In the 1950s and the following decades, it became customary in Beijing to demolish entire clusters of Hutongs—which are narrow lanes or alleyway in residential areas whereby every house is connected to one another. Perhaps under pressure to synch with western architectural ideals, or perhaps to move on from relics of its imperialist history, the city began replacing traditional Hutong homes with imposing apartment complexes and harsh, concrete buildings with large footprints. In recent years many Chinese architects have pushed back against this direction, aiming to restore the architecture in remaining Hutongs, and thereby preserve their aesthetic traditions and culture.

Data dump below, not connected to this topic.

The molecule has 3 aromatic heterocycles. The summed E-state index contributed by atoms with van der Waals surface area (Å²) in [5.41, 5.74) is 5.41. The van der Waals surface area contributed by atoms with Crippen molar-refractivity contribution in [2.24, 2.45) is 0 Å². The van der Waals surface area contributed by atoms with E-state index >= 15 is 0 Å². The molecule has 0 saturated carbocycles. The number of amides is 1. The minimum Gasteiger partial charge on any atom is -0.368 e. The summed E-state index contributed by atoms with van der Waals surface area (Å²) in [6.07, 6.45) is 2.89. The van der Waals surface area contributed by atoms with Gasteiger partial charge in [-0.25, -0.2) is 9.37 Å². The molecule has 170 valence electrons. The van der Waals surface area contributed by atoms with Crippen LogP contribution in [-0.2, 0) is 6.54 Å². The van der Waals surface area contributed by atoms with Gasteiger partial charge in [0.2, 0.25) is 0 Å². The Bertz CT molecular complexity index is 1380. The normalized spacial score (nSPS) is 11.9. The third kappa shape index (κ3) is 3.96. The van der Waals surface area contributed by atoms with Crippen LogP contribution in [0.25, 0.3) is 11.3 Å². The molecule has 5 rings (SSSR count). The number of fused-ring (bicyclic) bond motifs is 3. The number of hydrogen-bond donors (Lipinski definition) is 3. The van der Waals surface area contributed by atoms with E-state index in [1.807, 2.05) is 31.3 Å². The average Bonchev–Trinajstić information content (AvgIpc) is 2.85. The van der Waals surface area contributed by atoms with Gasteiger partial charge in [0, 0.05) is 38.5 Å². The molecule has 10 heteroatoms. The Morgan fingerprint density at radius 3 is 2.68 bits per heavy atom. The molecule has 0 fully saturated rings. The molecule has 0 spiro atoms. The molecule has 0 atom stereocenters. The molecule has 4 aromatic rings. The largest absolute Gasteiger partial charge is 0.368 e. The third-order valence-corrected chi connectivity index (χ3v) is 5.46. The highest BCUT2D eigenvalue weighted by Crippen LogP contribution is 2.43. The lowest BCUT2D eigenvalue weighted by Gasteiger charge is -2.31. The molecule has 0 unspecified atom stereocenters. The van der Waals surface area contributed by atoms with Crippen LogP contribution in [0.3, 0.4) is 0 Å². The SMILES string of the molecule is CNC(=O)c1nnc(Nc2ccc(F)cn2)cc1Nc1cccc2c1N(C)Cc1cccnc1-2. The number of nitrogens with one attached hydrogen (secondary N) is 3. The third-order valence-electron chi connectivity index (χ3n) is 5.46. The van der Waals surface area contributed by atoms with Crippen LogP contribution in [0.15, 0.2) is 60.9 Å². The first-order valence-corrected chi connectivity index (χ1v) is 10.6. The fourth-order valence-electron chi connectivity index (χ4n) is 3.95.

Archstudio is contributing to this movement with their renovation of ‘Xinsi Hutong House’. Traditionally, Hutong homes have few windows to ensure privacy from close-by neighbors, subsequently, they are often very dark. Keeping in line with the closed-off nature of these houses, the exterior of the street-facing three-storey home is an all-gray brick facade. Yet inside, the all-white rooms, floors, and ceilings bring “the space back into a pure and abstract state,” explain the architects. They say the aim of the project was to “reshape a bright, transparent, and clean atmosphere for the interior space.” Light pours in through the roof, where residents can climb up the staircase into a glass vitrine that opens onto a rooftop terrace.